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Awabakal Nature Reserve: Walk from Dudley to Redhead

A stunning coastal viewpoint meets gorgeous native heath on the coast of Lake Macquarie. This is where you’ll find Awabakal Nature Reserve. On this adventure walk you’ll find plenty of surprises. I never get bored with experiencing a new perspective of Lake Mac.

The Awabakal Reserve coastal bushland, stretches approximately 228 ha from Dudley through to Redhead, with quite the historic ecosystem. From the headland viewpoint to walking among the heath, you’ll come to appreciate yet another amazing spot we have.

 

Getting to Awabakal Nature Reserve walk

You can start at either end of this trail, however, we decided on the Dudley end for our starting point. Head to the end of Ocean Road, Dudley and when you come to the cul-de-sac at the end, this is as far as you can go in the car. Park safely on the street, and walk-in. The entry is alone the extended road at the end of Ocean Street. Continue along this road on foot until you come to a gate. This is your Dudley end entry point.

If you would like to do this walk starting at Redhead, then your entry point is located on Collier Street, Redhead. You’ll find the entry point adjacent to Kay Ln, Redhead. There is plenty of places to park along Collier Street.

This walk is a good 1 1/2 hours (at least) round-trip. It’s not a super easy track, so we think it would suit kids 8 years old and above. It’s not pram friendly and no dogs are allowed on this reserve. If you have little ones and you would like to check it out, then I would suggest going in via the Dudley end and just wandering along to the Awabakal Viewpoint at the headland. This is a lovely little outing.

 

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Awabakal Viewpoint

What a spectacular view of the north! This area isn’t fenced off so you must be careful, however, there are sandy tracks weaving out to the point. Our view was clouded by the weather, although it was perfect walking weather. We could see right into Newcastle, and the east-coast swell was awesome to watch from above. There were surfers out at Dudley Point making the most of it. The vegetation on the point was gorgeous. We talking about grass-trees (black boys) and how they need fire to reproduce. We watched for whales and noted this was the perfect viewpoint for whale watching. Make sure you bring your binoculars along.

 

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Dudley to Redhead walk

When you’re ready to begin the walk, double back from the headland and take the first track to your left. The journey through the various habitats is simply amazing. You think, at first, you’re the only people in the bushland. However, this is a valued exercise track for the locals, so you’ll be sure to see others inside this coastal wonderland. The track widens, then narrows, and it also goes up and down in parts. One minute there is sand under your feet, the next leaf litter. Suddenly your out in the open with a view of the coastal health around you, then you’re inside an enclosed woodland. It truly is a unique part of Lake Macquarie and the flora is simply stunning.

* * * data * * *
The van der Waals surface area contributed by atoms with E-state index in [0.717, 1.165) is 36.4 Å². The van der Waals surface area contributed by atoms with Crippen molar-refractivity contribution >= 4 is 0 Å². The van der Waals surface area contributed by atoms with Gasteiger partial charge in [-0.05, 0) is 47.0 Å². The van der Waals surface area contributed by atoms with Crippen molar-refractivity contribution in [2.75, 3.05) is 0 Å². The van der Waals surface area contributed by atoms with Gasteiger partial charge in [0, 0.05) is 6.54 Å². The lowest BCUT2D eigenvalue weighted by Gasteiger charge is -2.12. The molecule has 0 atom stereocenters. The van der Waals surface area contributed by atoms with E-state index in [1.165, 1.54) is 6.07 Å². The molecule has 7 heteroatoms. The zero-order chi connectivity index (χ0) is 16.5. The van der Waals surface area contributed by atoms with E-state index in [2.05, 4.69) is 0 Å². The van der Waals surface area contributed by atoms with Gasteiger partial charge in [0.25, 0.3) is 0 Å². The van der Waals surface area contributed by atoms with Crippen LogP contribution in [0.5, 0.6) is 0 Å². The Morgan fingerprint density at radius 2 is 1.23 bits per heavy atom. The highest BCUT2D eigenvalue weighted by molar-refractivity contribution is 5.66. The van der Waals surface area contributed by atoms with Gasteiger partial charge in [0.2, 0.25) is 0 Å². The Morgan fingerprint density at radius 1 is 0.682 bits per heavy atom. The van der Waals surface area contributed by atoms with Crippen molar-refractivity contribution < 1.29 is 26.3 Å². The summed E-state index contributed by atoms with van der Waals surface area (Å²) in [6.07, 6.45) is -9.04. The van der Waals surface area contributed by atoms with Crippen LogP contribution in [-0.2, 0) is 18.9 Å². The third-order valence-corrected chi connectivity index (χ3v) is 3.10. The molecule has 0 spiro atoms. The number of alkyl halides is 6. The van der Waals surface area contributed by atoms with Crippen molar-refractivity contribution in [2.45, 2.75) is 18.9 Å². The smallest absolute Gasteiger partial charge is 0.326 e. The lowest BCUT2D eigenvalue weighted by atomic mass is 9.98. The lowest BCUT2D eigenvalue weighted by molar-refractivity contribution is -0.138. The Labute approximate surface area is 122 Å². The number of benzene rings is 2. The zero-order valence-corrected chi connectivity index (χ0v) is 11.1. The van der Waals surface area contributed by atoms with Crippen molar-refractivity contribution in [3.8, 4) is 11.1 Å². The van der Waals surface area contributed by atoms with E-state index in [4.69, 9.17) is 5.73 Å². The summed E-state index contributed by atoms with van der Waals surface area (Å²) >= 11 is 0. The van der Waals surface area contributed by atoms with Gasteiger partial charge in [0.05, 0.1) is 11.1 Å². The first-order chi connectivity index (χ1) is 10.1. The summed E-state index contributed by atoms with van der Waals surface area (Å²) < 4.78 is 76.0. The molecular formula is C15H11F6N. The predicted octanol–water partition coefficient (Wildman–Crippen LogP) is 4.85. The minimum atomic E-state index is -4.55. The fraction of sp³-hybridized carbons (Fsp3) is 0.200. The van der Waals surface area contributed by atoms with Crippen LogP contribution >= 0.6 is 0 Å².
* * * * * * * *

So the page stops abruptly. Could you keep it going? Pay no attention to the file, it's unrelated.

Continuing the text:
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Wildflowers to Black Wattle

From July to October you’ll find a spectacular display of wildflowers. You definitely don’t have to wait until then to see flowers though, as we discovered. The whole area is bursting with colour. We loved all the banksia and paperbark trees. You’ll find teatree, grass-trees (black boys), bottlebrush, wattle to name a few, plus a splattering of flowers all the way along the walk. If you take the track down to Redhead Lagoon you’ll find a wet eucalypt forest, a mossy bog, ferns and native orchids. This area has so much plant life, all with it’s own story to tell. Learn more about Awabakal Nature Reserve in this Handbook.

 

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Discovering Awabakal Nature Reserve

This is definitely a place you can keep returning to and find something new each time. Take the track down to Redhead Lagoon, explore the side tracks, and immerse yourself in the amazing reserve. The Awabakal Environmental Education Centre website will provide further information on the area and how they offer fieldwork excursions for our local schools from K-12. We also recommend checking out this map from WildWalks.

Grab your water bottles, long pants (to avoid scratches) and a backpack, because we all know kids expect you to carry their stuff! Take a walk through this amazing piece of paradise. We know you’re going to love it.

If you love walking, check out one of our other walks in our Out & About section.

This playground review is proudly sponsored by

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